As medical marijuana was introduced to a number of new states over the past decade, the number of filled opioid prescriptions dropped significantly. Those are the findings in a new study by W. David Bradford, a professor of public policy at the University of Georgia.
The study, published on Monday and first reported on by NPR, found that many people use medical marijuana to treat pain instead of addictive opioids. It is impossible for researchers to declare that the introduction of medical marijuana directly causes a decline in prescription opioid use, but they do say there is a clear trend of medical marijuana easing the number of opioid prescriptions.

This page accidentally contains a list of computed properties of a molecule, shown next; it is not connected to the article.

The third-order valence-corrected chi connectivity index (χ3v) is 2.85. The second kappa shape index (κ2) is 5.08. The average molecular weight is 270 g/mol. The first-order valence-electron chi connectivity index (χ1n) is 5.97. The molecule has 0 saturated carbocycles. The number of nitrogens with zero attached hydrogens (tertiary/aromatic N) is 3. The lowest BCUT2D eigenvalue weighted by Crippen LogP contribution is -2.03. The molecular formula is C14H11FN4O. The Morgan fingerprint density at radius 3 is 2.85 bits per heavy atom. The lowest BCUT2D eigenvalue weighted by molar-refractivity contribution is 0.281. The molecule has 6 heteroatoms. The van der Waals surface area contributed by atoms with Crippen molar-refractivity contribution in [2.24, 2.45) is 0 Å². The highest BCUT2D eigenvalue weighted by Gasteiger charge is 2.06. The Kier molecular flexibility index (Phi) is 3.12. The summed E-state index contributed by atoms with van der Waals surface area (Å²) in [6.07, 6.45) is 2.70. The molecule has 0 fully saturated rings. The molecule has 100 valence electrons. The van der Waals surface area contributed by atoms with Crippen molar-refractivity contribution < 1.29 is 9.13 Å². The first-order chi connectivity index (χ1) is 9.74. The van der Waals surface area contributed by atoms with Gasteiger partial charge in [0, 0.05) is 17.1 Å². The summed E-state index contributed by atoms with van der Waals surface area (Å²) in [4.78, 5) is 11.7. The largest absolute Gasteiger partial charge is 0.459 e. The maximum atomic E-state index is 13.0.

The study’s findings concluded that, from a longitudinal study conducted from 2010 to 2015, “prescriptions filled for all opioids decreased by 2.11 million daily doses per year from an average of 23 million daily doses per year when a state instituted any medical cannabis law.” Opioid prescriptions dropped another 3.7 million daily doses once a state opened medical marijuana dispensaries.
Medical marijuana was initially approved by Massachusetts voters in 2012. The number of opioid medications